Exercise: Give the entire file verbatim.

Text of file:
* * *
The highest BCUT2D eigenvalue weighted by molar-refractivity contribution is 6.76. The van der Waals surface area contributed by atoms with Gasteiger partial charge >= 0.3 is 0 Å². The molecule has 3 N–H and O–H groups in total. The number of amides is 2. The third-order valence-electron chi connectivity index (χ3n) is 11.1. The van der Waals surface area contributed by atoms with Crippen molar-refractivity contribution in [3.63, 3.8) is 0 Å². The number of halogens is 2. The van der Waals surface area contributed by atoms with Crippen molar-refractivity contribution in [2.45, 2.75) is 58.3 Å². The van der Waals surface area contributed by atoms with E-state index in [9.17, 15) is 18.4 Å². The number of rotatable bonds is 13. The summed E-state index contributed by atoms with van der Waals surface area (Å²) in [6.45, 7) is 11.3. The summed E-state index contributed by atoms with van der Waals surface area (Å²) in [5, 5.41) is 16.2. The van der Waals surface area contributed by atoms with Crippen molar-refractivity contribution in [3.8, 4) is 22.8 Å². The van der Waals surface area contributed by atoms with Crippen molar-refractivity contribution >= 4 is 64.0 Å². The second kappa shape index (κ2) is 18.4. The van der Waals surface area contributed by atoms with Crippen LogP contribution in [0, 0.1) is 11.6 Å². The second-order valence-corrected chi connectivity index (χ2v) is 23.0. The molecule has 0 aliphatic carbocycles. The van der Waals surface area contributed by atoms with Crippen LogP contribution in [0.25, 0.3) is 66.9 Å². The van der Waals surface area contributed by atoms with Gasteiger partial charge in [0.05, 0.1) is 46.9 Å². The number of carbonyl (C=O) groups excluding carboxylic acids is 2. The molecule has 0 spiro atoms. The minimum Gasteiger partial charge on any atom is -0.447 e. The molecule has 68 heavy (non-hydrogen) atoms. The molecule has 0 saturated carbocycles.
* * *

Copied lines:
The highest BCUT2D eigenvalue weighted by molar-refractivity contribution is 6.76. The van der Waals surface area contributed by atoms with Gasteiger partial charge >= 0.3 is 0 Å². The molecule has 3 N–H and O–H groups in total. The number of amides is 2. The third-order valence-electron chi connectivity index (χ3n) is 11.1. The van der Waals surface area contributed by atoms with Crippen molar-refractivity contribution in [3.63, 3.8) is 0 Å². The number of halogens is 2. The van der Waals surface area contributed by atoms with Crippen molar-refractivity contribution in [2.45, 2.75) is 58.3 Å². The van der Waals surface area contributed by atoms with E-state index in [9.17, 15) is 18.4 Å². The number of rotatable bonds is 13. The summed E-state index contributed by atoms with van der Waals surface area (Å²) in [6.45, 7) is 11.3. The summed E-state index contributed by atoms with van der Waals surface area (Å²) in [5, 5.41) is 16.2. The van der Waals surface area contributed by atoms with Crippen molar-refractivity contribution in [3.8, 4) is 22.8 Å². The van der Waals surface area contributed by atoms with Crippen molar-refractivity contribution >= 4 is 64.0 Å². The second kappa shape index (κ2) is 18.4. The van der Waals surface area contributed by atoms with Crippen LogP contribution in [0, 0.1) is 11.6 Å². The second-order valence-corrected chi connectivity index (χ2v) is 23.0. The molecule has 0 aliphatic carbocycles. The van der Waals surface area contributed by atoms with Crippen LogP contribution in [0.25, 0.3) is 66.9 Å². The van der Waals surface area contributed by atoms with Gasteiger partial charge in [0.05, 0.1) is 46.9 Å². The number of carbonyl (C=O) groups excluding carboxylic acids is 2. The molecule has 0 spiro atoms. The minimum Gasteiger partial charge on any atom is -0.447 e. The molecule has 68 heavy (non-hydrogen) atoms. The molecule has 0 saturated carbocycles.